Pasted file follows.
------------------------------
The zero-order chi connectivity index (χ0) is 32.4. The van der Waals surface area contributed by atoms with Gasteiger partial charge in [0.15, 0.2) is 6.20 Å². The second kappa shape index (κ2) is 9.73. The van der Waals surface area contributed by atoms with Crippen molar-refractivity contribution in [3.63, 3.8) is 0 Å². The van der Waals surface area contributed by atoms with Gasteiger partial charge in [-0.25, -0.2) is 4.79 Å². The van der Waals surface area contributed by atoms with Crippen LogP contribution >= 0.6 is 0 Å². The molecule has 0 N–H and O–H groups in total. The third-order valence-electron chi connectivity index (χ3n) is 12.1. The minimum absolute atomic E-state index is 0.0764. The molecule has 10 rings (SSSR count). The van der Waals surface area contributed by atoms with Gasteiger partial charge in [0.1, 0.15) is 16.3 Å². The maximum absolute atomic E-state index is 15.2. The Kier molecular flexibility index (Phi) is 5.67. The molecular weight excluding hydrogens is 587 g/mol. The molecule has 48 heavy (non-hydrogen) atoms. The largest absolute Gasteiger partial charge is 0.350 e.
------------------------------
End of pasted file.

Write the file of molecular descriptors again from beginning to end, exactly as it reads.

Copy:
The zero-order chi connectivity index (χ0) is 32.4. The van der Waals surface area contributed by atoms with Gasteiger partial charge in [0.15, 0.2) is 6.20 Å². The second kappa shape index (κ2) is 9.73. The van der Waals surface area contributed by atoms with Crippen molar-refractivity contribution in [3.63, 3.8) is 0 Å². The van der Waals surface area contributed by atoms with Gasteiger partial charge in [-0.25, -0.2) is 4.79 Å². The van der Waals surface area contributed by atoms with Crippen LogP contribution >= 0.6 is 0 Å². The molecule has 0 N–H and O–H groups in total. The third-order valence-electron chi connectivity index (χ3n) is 12.1. The minimum absolute atomic E-state index is 0.0764. The molecule has 10 rings (SSSR count). The van der Waals surface area contributed by atoms with Gasteiger partial charge in [0.1, 0.15) is 16.3 Å². The maximum absolute atomic E-state index is 15.2. The Kier molecular flexibility index (Phi) is 5.67. The molecular weight excluding hydrogens is 587 g/mol. The molecule has 48 heavy (non-hydrogen) atoms. The largest absolute Gasteiger partial charge is 0.350 e.